Doxapram Alleviates Low SpO2 Induced by the Combination of Propofol and Fentanyl During Painless Gastrointestinal Endoscopy

Zhengfeng Gu; Lian Xin; Haoxing Wang; Chunxiao Hu; Zhiping Wang; Shunmei Lu; Jingjing Xu; Yiling Qian; Jun Wang


BMC Anesthesiol. 2019;19(216) 

In This Article

Abstract and Introduction


Background: Painless gastrointestinal endoscopy under intravenous propofol anesthesia is widely applied in the clinical scenario. Despite the good sedation and elimination of anxiety that propofol provides, low SpO2 may also result. Doxapram is a respiratory stimulant with a short half-life. The primary aim of this study was to investigate the effects of doxapram on alleviating low SpO2 induced by the combination of propofol and fentanyl during painless gastrointestinal endoscopy.

Methods: In this prospective study, patients scheduled for painless gastrointestinal endoscopy were randomly assigned to group D or S with 55 patients per group. Initially, both groups received a combination of propofol and fentanyl. Patients in group D received 50 mg doxapram after propofol injection, while patients in group S received an equal volume of saline. Vital signs of the patients, propofol dose, examination duration, and incidences of low SpO2 were recorded.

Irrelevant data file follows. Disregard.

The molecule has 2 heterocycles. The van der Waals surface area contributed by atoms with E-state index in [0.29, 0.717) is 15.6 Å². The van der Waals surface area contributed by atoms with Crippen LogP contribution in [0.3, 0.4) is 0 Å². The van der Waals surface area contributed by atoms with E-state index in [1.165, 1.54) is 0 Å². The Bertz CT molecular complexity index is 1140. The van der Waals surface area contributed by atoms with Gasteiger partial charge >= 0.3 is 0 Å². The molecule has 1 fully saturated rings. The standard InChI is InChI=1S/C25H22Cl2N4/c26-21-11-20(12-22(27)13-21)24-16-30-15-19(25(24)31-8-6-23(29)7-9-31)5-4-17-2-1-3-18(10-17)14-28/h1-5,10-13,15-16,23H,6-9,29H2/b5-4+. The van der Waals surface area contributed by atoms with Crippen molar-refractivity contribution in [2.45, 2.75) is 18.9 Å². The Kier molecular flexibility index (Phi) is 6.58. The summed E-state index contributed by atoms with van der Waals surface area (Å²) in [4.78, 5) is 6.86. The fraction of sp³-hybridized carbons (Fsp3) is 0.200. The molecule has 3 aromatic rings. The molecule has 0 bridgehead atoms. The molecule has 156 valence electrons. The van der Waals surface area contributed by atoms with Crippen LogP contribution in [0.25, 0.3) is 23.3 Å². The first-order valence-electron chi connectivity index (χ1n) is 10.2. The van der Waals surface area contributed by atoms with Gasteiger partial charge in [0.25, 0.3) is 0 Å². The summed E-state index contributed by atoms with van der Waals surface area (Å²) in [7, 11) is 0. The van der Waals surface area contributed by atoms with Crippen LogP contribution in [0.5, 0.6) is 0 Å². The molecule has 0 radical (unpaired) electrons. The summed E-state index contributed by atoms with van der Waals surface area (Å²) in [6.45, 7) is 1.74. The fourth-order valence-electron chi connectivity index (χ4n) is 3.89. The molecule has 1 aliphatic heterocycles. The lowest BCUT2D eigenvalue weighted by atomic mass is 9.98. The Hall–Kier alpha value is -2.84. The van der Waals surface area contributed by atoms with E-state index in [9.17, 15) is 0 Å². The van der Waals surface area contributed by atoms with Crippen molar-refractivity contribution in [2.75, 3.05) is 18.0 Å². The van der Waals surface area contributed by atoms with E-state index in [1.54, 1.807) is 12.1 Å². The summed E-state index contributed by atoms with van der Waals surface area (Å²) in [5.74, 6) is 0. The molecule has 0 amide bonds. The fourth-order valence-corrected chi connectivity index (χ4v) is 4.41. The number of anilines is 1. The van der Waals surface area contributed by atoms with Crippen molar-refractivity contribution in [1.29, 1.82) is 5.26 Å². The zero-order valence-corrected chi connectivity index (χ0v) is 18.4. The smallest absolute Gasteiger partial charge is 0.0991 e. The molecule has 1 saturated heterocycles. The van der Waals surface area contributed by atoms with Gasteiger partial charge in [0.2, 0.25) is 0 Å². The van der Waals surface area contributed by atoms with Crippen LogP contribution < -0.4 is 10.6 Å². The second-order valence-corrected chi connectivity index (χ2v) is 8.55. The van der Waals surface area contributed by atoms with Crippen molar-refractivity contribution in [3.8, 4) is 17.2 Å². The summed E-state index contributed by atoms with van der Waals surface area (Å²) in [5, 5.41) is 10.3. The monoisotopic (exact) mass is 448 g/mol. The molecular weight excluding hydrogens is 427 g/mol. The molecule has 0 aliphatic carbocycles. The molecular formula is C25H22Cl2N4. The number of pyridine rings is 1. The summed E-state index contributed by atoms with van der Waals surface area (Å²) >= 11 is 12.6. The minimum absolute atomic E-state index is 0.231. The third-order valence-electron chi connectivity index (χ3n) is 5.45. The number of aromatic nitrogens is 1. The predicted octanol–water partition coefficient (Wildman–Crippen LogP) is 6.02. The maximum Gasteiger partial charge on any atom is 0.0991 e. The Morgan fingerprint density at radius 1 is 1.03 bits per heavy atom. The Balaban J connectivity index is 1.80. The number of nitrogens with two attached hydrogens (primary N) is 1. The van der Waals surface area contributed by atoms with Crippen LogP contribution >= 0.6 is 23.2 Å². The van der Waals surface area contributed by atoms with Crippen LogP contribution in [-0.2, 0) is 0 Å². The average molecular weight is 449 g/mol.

Results: There were no statistical differences in propofol consumption and examination duration between the two groups. Twenty-six patients in group S experienced low SpO2 versus 10 in group D (P = 0.001). Nineteen patients in group S underwent oxygenation with a face mask in contrast to 8 in group D (P = 0.015). Eighteen patients in group S were treated with jaw lifting compared to 5 in group D (P = 0.002). Four patients in group S underwent assisted respiration compared to 2 in group D (without statistical difference). The average oxygen saturation in group S was significantly lower than that in group D at 1, 2 and 3 min after propofol injection (P < 0.001, P = 0.001 and P = 0.020, respectively). There were no statistical differences in oxygen saturation at other time points. There were no statistical differences in MAP and HR (except for the time point of 1 min after the induction) between the two groups.

Conclusions: Low dose of doxapram can effectively alleviate low SpO2 in painless gastrointestinal endoscopy with intravenous propofol, without affecting propofol consumption, examination duration, MAP, or HR.